Coretta Scott King: I was inspired by the likes of Mrs. Eleanor Roosevelt, because I was in high school during the '40, and of course President Roosevelt was a hero of mine. I used to love to hear him speak, and I recognized the voice whenever he came on the radio, because we didn't have televisions back then. I never got to meet Mrs. Roosevelt. Mrs. Mary McLeod Bethune, a black woman who became an advisor to President Roosevelt and founded a school in Florida -- the Bethune-Cookman College -- was another great black woman that was a role model for me. And then, of course, there was Paul Robeson, who was a great singer and had such a commanding presence. When I first met him and he performed, you could just feel so much power when he walked out on the stage, and his words were so meaningful -- his very deep voice, both speaking and singing.

We've read stories of your having to go five miles to go to school and of your mother having to arrange for transportation so the black kids in your area could even go to high school. What was that like for you?

It was the way it was. I didn't like it and I always felt less -- I knew I was important as they were but it just -- it sort of brought down a curtain, you know, in a sense in my self-hood and helped me to be more -- become more determined to get out of that situation and to try to do something about it when I finally -- when I had an opportunity. I was determined myself to get an education, to get the best education possible, and to be able to come back and give back something to the community, and that was what I really went to college with my mind on as well as the New England Conservatory of Music. So I attended the New England Conservatory on a scholarship; I had a scholarship to Antioch and a scholarship to the Conservatory.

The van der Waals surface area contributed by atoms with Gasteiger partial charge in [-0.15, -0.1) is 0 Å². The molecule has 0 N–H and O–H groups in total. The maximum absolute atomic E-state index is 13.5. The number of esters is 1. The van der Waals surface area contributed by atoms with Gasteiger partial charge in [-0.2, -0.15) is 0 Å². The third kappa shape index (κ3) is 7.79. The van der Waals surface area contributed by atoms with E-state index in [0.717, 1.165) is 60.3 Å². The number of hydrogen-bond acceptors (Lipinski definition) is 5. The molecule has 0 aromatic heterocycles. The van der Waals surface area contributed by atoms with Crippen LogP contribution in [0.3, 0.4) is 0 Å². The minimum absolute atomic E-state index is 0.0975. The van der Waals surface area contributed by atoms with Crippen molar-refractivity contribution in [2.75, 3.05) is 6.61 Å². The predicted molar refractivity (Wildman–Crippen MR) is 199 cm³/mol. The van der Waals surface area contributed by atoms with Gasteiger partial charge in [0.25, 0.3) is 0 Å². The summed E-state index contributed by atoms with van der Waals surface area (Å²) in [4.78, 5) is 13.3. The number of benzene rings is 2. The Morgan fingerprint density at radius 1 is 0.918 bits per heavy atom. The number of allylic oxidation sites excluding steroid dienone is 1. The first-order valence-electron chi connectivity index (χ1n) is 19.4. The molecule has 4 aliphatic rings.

You were studying music when you met your husband, Dr. King. How did that come about? Was there someone who influenced you or encouraged you in that direction?

Coretta Scott King: I studied elementary education and music at Antioch, and I couldn't get a full music degree but I always wanted to study music; that was my first love. In high school, I had a teacher who influenced me greatly, Miss Olive J. Williams, and she was versatile in music, and I wanted to be like her. She exposed me to the world of classical music. Before then, I had never heard classical music. She exposed me also to the great composers of the world, as well as black performers, which I didn't know about at the time: Marian Anderson, Paul Robeson, Roland Hayes and Dorothy Maynor and others. So I got my foundation and my beginning there, and then, at Antioch, I built on that with another teacher named Walter Anderson. He was the one who eventually encouraged me to apply when I graduated from Antioch to the New England Conservatory of Music in Boston.

[ Key to Success ] Passion

Just as you were entering into a new chapter of your life in college you met your future husband. What were your early impressions of that developing relationship?

After my first semester in Boston in 1951, I met Martin Luther King, Jr. Of course, Martin Luther King, Jr. was studying for his doctorate in systematic theology, and he was going to go back South and pastor a Baptist Church, and he was looking for a wife. I wasn't looking for a husband, but he was a wonderful human being, and he made everyone feel special, and he made me feel very special as a woman. I still resisted his overtures, but after he persisted, I had to pray about it, because my parents were religious, I was brought up in the church, and I had a strong faith. I always believed that there was a purpose for my life, and that I had to seek that purpose, and that if I discovered that purpose, then I believed that I would be successful in what I was doing. And I thought I had found that purpose when I decided that music was going to be my career -- concert singing. I was going to be trained as a concert singer at the New England Conservatory of Music. I studied voice the first year, and after I met Martin and prayed about whether or not I should open myself to that relationship, I had a dream, and in that dream, I was made to feel that I should allow myself to be open and stop fighting the relationship. And that's what I did, and of course the rest is history.

[ Key to Success ] Vision